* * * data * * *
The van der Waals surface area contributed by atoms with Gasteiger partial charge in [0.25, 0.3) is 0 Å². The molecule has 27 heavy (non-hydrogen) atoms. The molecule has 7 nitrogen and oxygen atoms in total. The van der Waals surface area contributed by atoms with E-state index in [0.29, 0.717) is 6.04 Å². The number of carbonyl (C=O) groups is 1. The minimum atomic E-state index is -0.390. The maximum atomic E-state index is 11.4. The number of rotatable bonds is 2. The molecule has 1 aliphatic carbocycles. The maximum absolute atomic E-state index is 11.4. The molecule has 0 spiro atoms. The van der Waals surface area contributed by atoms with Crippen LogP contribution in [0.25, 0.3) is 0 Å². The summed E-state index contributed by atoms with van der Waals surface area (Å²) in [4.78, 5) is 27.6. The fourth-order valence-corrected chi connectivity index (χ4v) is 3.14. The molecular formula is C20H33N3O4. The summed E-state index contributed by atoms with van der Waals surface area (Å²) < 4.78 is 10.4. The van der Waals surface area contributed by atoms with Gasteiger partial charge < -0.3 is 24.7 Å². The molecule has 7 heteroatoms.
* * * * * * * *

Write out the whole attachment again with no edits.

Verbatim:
The van der Waals surface area contributed by atoms with Gasteiger partial charge in [0.25, 0.3) is 0 Å². The molecule has 27 heavy (non-hydrogen) atoms. The molecule has 7 nitrogen and oxygen atoms in total. The van der Waals surface area contributed by atoms with E-state index in [0.29, 0.717) is 6.04 Å². The number of carbonyl (C=O) groups is 1. The minimum atomic E-state index is -0.390. The maximum atomic E-state index is 11.4. The number of rotatable bonds is 2. The molecule has 1 aliphatic carbocycles. The maximum absolute atomic E-state index is 11.4. The molecule has 0 spiro atoms. The van der Waals surface area contributed by atoms with Crippen LogP contribution in [0.25, 0.3) is 0 Å². The summed E-state index contributed by atoms with van der Waals surface area (Å²) in [4.78, 5) is 27.6. The fourth-order valence-corrected chi connectivity index (χ4v) is 3.14. The molecular formula is C20H33N3O4. The summed E-state index contributed by atoms with van der Waals surface area (Å²) < 4.78 is 10.4. The van der Waals surface area contributed by atoms with Gasteiger partial charge < -0.3 is 24.7 Å². The molecule has 7 heteroatoms.